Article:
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ABOUT THE BOOK: Three generations of the women in the Wright family all dream of leaving their home in a small Jamaican town, but each woman encounters obstacles and matters of the heart that keep her from living the life she wants. In varying ways,
Angelique, strong willed and adventurous, chooses between her daughter and opportunity as she contemplates leaving Carmen behind to move to Canada to pursue a career and bigger life. After experiencing heartbreak, proud matriarch Ruby is determined to see that no one ever has a reason to look down on her or her family, even if it means alienating the ones she loves. A young Carmen is torn between feelings of resentment and longing, as she strives to be independent while trying to build a relationship with her distant mother. At the right junctures, key questions are raised. Will Angelique's love interest leave upon hearing that she is married? Will Carmen finally see her father, Clifton, as she waits and waits for his return? What secret is hidden inside the mansion that houses the influential Chambers family?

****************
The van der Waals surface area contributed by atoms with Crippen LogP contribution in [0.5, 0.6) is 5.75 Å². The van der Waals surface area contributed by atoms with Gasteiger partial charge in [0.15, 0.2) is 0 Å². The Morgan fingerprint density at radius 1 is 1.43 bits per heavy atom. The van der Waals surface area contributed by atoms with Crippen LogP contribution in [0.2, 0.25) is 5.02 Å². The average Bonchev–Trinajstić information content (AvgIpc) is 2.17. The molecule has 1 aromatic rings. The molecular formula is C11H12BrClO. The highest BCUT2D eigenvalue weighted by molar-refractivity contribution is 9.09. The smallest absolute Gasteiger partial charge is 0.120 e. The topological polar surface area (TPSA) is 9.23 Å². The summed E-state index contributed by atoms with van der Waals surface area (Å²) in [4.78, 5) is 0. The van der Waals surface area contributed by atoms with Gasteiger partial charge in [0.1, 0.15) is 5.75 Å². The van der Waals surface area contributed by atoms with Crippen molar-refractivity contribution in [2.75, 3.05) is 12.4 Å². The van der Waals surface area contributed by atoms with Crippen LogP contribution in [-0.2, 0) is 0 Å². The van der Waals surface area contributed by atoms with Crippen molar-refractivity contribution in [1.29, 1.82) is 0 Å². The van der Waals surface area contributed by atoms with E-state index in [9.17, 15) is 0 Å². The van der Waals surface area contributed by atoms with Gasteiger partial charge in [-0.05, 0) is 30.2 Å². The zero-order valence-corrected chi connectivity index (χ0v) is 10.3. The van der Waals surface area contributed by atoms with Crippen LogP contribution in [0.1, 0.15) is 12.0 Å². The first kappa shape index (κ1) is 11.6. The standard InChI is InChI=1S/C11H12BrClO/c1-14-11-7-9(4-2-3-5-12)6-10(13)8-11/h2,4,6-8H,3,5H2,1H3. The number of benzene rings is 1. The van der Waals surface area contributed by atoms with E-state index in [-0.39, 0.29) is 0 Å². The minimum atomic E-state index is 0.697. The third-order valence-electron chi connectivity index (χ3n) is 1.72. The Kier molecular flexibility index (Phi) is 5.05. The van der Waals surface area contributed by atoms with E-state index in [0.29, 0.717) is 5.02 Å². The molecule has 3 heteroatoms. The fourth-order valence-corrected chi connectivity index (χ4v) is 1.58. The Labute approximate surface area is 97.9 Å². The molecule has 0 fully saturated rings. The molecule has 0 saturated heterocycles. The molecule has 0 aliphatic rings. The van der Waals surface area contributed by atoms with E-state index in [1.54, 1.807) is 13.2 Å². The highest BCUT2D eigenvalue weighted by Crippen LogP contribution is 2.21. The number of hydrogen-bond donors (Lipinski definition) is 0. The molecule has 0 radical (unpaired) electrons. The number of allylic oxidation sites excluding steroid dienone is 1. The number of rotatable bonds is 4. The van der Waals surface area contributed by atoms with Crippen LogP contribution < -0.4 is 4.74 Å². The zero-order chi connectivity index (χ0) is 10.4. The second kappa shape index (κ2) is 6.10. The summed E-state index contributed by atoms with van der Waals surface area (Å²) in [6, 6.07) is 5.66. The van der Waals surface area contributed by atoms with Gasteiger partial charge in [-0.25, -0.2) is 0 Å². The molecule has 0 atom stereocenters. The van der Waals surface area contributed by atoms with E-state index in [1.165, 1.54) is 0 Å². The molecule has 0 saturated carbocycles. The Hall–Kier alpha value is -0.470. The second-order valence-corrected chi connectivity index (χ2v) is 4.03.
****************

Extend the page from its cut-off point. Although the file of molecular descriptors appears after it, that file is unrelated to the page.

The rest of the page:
The lives of Ruby, Angelique and Carmen mirror each other. They are intertwined leaving little air for personal growth. Peart's characters crave validation through the chimera of fancy houses, furniture, homes and social etiquette. Told with alternating points-of-view
Readers who enjoy Jamaican author Colin Channer (The Girl with the Golden Shoes) Elise Augstave (The Roving Tree) Lauren Francis Sharma (‘Til the Well Runs Dry) and other writers of Caribbean descent will appreciate the flavors and temperatures of
ABOUT THE AUTHOR: Dionne L. Peart, a Jamaican descendant, was born in England and raised in Winnipeg, Manitoba, Canada. She currently resides in Washington, DC where she practices law and is working on more books including Blackheart Man, a story based on a Jamaican legend where a string of tragedies on the island sparks the hunt for a young man with a questionable past. Dionne enjoys a spicy red snapper or a mango smoothie and enjoys writing and reading works that explore another time, place and culture. Two of her writing inspirations are Marlon James and Edwidge Danticat. The Jamaica Gleaner recognized Dionne as “part of an emerging genre of writing by Jamaicans in this society.” BET.com featured